The analysis sample included 41 elementary schools across 12 states located in rural and small towns in the South and urban areas of the Midwest.
The study used a cluster randomized controlled trial design. The study piloted the SFA® program in fall 2001, when three schools were randomly assigned to SFA® and three schools were randomly assigned to the comparison condition. In fall 2002, 35 new schools were recruited, with 18 schools randomly assigned to implement SFA® in grades K–2 and 17 schools randomly assigned to implement SFA® in grades 3–5.
In Borman et al. (2007), the K–2 group had been the focus, with the 3–5 group providing the comparison. For the K–2 analyses, the study combined the two cohorts of schools and presented findings after the intervention students completed 1, 2, and 3 years of SFA®.
The authors used two samples to evaluate the effectiveness of the SFA® program: a sample that focused on students who were present in schools at the time of baseline and outcome assessments (referred to as the “longitudinal sample” in the study), and a sample that included all students who were given the outcome measure (referred to as the “combined longitudinal and in-mover sample” in the study). Both samples may include students who moved into the study schools after random assignment.
For the effectiveness rating, the WWC focused on third-year findings from the larger (combined) sample of students. Six schools were lost to attrition and reduced the third-year analytic sample to 35 schools. The third-year analyses focused on second-grade students who were in kindergarten when implementation began, and consisted of 1,011 students in 18 SFA® schools and 925 students in 17 comparison schools.
The 18 intervention schools were comprised of 61% minority students, and in the 17 comparison schools, 73% of students were minorities. The percentage of students eligible for free or reduced-price lunch was 66% in intervention schools, and 77% in comparison schools.
For the grade 3–5 analyses (Hanselman & Borman, 2013), the authors only used the fall 2002 cohort of schools, but flipped the comparison, using the K–2 group as an experimental control to estimate the effect of the SFA® literacy instruction in grades 3–5.
For the grade 3–5 analyses, the study included two cohorts of students, referred to as “primary” and “secondary” in the study. Students in the primary cohort began using the SFA® reading programs in grade 3, while students in the secondary cohort began using the SFA® reading programs in grade 4.
This report focuses on the primary cohort of students who were in third grade in 2002–03 and experienced the program over 1 year of the study. Their reading achievement outcomes were measured in the spring of the third grade. The analytic sample included 1,197 students in 17 SFA® schools and 1,223 students in 18 comparison schools. Some students in the analytic sample moved into the schools between random assignment and the posttest.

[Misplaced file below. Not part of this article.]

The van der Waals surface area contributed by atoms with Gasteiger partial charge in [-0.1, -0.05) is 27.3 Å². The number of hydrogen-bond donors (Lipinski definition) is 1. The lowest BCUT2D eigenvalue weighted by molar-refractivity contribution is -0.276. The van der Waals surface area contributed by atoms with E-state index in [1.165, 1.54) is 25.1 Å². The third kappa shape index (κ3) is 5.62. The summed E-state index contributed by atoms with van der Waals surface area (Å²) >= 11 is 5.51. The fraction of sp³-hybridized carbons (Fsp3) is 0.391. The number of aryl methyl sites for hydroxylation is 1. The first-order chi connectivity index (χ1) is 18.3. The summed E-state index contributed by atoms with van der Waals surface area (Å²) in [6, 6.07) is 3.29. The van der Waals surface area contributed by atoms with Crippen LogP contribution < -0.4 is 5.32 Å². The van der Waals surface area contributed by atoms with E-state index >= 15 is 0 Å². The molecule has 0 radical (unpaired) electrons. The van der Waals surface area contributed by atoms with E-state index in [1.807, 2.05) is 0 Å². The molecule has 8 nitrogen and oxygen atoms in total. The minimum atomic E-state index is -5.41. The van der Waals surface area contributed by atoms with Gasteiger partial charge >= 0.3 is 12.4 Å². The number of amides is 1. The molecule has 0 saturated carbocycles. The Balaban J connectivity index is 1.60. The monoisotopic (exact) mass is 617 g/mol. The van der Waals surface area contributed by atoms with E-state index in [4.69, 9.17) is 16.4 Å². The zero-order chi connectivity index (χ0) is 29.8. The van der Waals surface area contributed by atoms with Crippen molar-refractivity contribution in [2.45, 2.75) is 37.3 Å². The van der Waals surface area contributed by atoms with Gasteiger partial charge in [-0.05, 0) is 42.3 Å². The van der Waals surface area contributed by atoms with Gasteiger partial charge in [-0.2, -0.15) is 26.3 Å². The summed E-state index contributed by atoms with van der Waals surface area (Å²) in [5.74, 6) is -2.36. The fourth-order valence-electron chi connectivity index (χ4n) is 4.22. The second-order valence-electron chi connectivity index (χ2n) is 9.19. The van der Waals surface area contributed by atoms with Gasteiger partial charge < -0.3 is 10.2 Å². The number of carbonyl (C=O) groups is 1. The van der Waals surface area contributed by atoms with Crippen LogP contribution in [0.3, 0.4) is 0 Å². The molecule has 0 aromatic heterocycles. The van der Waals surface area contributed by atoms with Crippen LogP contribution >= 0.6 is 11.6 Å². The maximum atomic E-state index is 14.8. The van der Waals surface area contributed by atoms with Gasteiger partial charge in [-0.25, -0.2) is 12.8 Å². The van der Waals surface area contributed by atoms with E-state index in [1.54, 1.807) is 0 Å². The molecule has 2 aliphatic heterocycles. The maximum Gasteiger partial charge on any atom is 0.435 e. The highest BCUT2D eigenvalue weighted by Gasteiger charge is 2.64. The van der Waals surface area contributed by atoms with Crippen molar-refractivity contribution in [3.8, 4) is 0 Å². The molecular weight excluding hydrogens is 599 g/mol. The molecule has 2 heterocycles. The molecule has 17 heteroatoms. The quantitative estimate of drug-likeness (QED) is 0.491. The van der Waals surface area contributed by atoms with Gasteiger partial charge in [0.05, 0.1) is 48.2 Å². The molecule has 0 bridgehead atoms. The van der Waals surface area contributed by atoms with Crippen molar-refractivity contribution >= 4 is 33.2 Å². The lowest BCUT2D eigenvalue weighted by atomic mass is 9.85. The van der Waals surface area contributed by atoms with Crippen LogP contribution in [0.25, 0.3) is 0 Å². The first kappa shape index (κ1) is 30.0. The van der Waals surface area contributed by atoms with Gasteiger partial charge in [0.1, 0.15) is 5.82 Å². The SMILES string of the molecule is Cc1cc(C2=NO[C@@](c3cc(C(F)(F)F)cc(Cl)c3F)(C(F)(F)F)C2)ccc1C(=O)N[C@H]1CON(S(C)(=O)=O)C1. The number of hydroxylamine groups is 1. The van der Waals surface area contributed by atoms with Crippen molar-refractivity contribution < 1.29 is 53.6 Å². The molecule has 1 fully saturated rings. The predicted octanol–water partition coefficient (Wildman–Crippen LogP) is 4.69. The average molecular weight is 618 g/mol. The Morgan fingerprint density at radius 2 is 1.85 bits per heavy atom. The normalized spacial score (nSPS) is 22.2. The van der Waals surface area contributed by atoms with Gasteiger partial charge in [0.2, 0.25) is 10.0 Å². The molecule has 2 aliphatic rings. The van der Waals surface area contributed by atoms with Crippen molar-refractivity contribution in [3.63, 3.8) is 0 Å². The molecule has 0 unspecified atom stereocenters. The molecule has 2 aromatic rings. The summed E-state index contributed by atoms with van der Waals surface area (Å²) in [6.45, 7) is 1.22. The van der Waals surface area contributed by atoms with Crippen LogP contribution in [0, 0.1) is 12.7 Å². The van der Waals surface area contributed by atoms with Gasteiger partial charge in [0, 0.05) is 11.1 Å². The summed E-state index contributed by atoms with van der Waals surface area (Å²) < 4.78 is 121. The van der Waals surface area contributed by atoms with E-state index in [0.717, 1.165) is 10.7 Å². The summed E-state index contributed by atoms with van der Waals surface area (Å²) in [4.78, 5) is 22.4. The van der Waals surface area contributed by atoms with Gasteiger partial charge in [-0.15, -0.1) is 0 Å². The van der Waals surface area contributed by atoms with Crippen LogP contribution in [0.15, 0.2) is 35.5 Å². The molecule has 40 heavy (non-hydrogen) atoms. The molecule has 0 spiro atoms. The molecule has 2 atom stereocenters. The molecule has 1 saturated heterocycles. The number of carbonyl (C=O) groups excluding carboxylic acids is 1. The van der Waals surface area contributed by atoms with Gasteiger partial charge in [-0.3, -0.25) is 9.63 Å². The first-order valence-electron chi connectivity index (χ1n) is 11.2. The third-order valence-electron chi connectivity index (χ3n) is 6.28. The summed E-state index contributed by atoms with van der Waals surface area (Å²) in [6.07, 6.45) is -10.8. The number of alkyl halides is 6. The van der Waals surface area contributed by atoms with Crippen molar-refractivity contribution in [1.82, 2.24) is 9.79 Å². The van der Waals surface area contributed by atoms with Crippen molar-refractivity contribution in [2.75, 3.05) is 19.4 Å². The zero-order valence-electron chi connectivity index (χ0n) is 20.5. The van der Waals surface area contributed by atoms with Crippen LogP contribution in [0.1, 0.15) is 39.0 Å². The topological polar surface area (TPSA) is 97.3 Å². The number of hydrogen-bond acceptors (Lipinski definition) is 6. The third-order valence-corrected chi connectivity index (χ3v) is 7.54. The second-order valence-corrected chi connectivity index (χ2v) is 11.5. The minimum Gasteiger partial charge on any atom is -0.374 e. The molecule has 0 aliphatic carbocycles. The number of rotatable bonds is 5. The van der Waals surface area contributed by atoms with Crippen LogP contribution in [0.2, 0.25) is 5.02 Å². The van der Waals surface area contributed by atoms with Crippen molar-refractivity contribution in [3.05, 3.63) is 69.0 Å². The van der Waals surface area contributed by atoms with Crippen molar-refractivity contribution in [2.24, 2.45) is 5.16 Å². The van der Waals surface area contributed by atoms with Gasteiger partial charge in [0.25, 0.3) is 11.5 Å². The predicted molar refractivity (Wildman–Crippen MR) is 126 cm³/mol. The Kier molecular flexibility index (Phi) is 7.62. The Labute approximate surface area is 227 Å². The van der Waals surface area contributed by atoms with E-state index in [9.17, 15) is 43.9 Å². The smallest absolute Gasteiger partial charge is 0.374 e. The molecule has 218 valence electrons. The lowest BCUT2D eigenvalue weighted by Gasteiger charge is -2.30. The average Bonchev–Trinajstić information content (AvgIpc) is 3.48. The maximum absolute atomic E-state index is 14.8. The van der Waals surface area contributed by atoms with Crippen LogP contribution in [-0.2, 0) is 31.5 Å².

At baseline in the fall of 2002, the percentage of minority students in 17 intervention schools was 83%, while the percentage of minority students in the 18 comparison schools was 75%. The percentage of students eligible for free or reduced-price lunch was 86% in intervention schools and 75% in comparison schools.
Students in intervention group received the SFA® whole-school reform program, including the SFA® reading curriculum, tutoring for students’ quarterly assessments, family support teams for students’ parents, a facilitator who worked with school personnel, and training for all intervention teachers. Students were regrouped from across grade levels into reading classes based on their reading level. Classroom instruction was structured around direct instruction, cooperative work in small groups, and regular individual assessments. Some schools took a year to fully implement the program.
For intervention schools that implemented SFA® in grades 3–5, students received Reading Wings, the SFA® reading curriculum for elementary students at the second-grade level and above. The curricular focus throughout lessons was on comprehension of complex text. No intervention students had prior exposure to the K–2 SFA® curriculum.
For the grades K–2 analyses, comparison schools continued using their regular curriculum for grades K–2. In the second cohort of schools recruited in 2002, SFA® was implemented in grades 3–5 in comparison schools (in comparison schools recruited in 2001, no grade levels implemented SFA®). Authors conducted observations at all schools and indicated that students in grades K–2 were not exposed to classroom-level components of SFA® in schools that implemented the intervention in grades 3–5. However, K–2 students in these comparison schools may have had access to some schoolwide components of the grades 3–5 SFA® intervention, such as family support. If comparison students in grades K–2 used these services, the study’s estimate of the effectiveness of SFA® may not reflect the full impact of the schoolwide components of SFA® on outcomes.
For the grades 3–5 analyses, no information is provided on the instruction in grades 3–5 used in the comparison condition. No comparison students had prior exposure to the K–2 SFA® curriculum. While the SFA® school reform program was concurrently implemented in grades K–2 in the comparison schools, SFA® monitored the intervention and comparison classrooms during quarterly visits and found no evidence that the comparison classrooms in grades 3–5 had adopted any of the SFA® components.
Support for implementation
SFA® teachers received 3 days of training during the summer and approximately 8 days of on-site follow-up during the first implementation year. Success for All Foundation trainers visited classrooms, met with groups of teachers, looked at data on children’s progress, and provided feedback to school staff on implementation quality and outcomes.